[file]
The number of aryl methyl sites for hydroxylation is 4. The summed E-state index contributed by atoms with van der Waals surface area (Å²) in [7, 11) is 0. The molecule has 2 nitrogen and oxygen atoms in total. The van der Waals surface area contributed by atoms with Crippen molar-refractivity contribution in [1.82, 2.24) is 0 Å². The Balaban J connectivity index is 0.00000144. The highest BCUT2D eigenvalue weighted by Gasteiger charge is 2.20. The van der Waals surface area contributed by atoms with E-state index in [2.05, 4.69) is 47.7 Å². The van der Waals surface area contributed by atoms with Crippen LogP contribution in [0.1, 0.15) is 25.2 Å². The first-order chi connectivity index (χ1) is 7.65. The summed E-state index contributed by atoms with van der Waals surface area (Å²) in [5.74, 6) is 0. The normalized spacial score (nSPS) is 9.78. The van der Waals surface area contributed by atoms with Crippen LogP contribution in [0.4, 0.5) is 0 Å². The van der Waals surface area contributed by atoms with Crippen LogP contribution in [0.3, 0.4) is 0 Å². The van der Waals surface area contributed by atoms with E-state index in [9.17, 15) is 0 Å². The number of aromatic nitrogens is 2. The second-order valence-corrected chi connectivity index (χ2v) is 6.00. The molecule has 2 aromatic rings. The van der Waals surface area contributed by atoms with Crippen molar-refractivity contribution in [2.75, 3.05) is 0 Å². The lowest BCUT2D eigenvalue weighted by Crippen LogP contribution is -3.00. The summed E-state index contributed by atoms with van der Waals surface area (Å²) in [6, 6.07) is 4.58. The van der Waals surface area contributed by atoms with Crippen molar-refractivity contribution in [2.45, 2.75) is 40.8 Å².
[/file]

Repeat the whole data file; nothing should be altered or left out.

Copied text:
The number of aryl methyl sites for hydroxylation is 4. The summed E-state index contributed by atoms with van der Waals surface area (Å²) in [7, 11) is 0. The molecule has 2 nitrogen and oxygen atoms in total. The van der Waals surface area contributed by atoms with Crippen molar-refractivity contribution in [1.82, 2.24) is 0 Å². The Balaban J connectivity index is 0.00000144. The highest BCUT2D eigenvalue weighted by Gasteiger charge is 2.20. The van der Waals surface area contributed by atoms with E-state index in [2.05, 4.69) is 47.7 Å². The van der Waals surface area contributed by atoms with Crippen LogP contribution in [0.1, 0.15) is 25.2 Å². The first-order chi connectivity index (χ1) is 7.65. The summed E-state index contributed by atoms with van der Waals surface area (Å²) in [5.74, 6) is 0. The normalized spacial score (nSPS) is 9.78. The van der Waals surface area contributed by atoms with Crippen LogP contribution in [0.4, 0.5) is 0 Å². The van der Waals surface area contributed by atoms with Crippen LogP contribution in [0.3, 0.4) is 0 Å². The van der Waals surface area contributed by atoms with E-state index in [9.17, 15) is 0 Å². The number of aromatic nitrogens is 2. The second-order valence-corrected chi connectivity index (χ2v) is 6.00. The molecule has 2 aromatic rings. The van der Waals surface area contributed by atoms with Crippen molar-refractivity contribution in [2.75, 3.05) is 0 Å². The lowest BCUT2D eigenvalue weighted by Crippen LogP contribution is -3.00. The summed E-state index contributed by atoms with van der Waals surface area (Å²) in [6, 6.07) is 4.58. The van der Waals surface area contributed by atoms with Crippen molar-refractivity contribution in [2.45, 2.75) is 40.8 Å².